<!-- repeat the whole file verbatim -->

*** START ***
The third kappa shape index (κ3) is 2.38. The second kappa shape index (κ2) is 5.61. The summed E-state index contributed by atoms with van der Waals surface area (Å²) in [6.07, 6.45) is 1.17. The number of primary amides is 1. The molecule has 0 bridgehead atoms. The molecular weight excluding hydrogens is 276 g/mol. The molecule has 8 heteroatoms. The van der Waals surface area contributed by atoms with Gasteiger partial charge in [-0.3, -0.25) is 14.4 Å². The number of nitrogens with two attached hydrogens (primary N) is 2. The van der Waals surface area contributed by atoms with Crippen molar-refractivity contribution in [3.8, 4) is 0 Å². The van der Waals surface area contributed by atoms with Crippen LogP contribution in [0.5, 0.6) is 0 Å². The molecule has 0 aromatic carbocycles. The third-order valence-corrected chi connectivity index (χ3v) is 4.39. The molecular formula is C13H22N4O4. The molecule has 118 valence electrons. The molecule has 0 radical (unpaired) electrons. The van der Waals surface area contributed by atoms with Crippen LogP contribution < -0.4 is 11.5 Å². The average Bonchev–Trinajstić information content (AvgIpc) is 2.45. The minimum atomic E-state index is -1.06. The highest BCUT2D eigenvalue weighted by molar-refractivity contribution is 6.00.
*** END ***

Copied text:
The third kappa shape index (κ3) is 2.38. The second kappa shape index (κ2) is 5.61. The summed E-state index contributed by atoms with van der Waals surface area (Å²) in [6.07, 6.45) is 1.17. The number of primary amides is 1. The molecule has 0 bridgehead atoms. The molecular weight excluding hydrogens is 276 g/mol. The molecule has 8 heteroatoms. The van der Waals surface area contributed by atoms with Gasteiger partial charge in [-0.3, -0.25) is 14.4 Å². The number of nitrogens with two attached hydrogens (primary N) is 2. The van der Waals surface area contributed by atoms with Crippen molar-refractivity contribution in [3.8, 4) is 0 Å². The van der Waals surface area contributed by atoms with Crippen LogP contribution in [0.5, 0.6) is 0 Å². The molecule has 0 aromatic carbocycles. The third-order valence-corrected chi connectivity index (χ3v) is 4.39. The molecular formula is C13H22N4O4. The molecule has 118 valence electrons. The molecule has 0 radical (unpaired) electrons. The van der Waals surface area contributed by atoms with Crippen LogP contribution < -0.4 is 11.5 Å². The average Bonchev–Trinajstić information content (AvgIpc) is 2.45. The minimum atomic E-state index is -1.06. The highest BCUT2D eigenvalue weighted by molar-refractivity contribution is 6.00.